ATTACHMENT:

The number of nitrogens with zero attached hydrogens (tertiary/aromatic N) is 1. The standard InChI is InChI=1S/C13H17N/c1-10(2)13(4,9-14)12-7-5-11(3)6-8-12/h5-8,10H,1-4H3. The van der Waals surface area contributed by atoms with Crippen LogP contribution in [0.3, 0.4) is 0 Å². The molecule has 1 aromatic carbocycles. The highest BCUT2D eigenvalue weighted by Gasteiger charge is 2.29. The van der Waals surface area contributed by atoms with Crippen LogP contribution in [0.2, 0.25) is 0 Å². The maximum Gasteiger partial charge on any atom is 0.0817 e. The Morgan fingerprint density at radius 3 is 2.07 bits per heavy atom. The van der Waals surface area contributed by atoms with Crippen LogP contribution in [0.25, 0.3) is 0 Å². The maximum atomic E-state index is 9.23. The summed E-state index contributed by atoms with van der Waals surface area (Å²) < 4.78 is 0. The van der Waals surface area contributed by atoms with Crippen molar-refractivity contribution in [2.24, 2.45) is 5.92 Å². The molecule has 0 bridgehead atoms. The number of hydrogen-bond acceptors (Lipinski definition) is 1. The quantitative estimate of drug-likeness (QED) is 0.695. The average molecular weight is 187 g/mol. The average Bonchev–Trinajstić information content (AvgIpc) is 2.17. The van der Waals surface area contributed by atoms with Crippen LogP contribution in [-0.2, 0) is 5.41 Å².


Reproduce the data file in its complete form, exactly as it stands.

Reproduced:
The number of nitrogens with zero attached hydrogens (tertiary/aromatic N) is 1. The standard InChI is InChI=1S/C13H17N/c1-10(2)13(4,9-14)12-7-5-11(3)6-8-12/h5-8,10H,1-4H3. The van der Waals surface area contributed by atoms with Crippen LogP contribution in [0.3, 0.4) is 0 Å². The molecule has 1 aromatic carbocycles. The highest BCUT2D eigenvalue weighted by Gasteiger charge is 2.29. The van der Waals surface area contributed by atoms with Crippen LogP contribution in [0.2, 0.25) is 0 Å². The maximum Gasteiger partial charge on any atom is 0.0817 e. The Morgan fingerprint density at radius 3 is 2.07 bits per heavy atom. The van der Waals surface area contributed by atoms with Crippen LogP contribution in [0.25, 0.3) is 0 Å². The maximum atomic E-state index is 9.23. The summed E-state index contributed by atoms with van der Waals surface area (Å²) < 4.78 is 0. The van der Waals surface area contributed by atoms with Crippen molar-refractivity contribution in [2.24, 2.45) is 5.92 Å². The molecule has 0 bridgehead atoms. The number of hydrogen-bond acceptors (Lipinski definition) is 1. The quantitative estimate of drug-likeness (QED) is 0.695. The average molecular weight is 187 g/mol. The average Bonchev–Trinajstić information content (AvgIpc) is 2.17. The van der Waals surface area contributed by atoms with Crippen LogP contribution in [-0.2, 0) is 5.41 Å².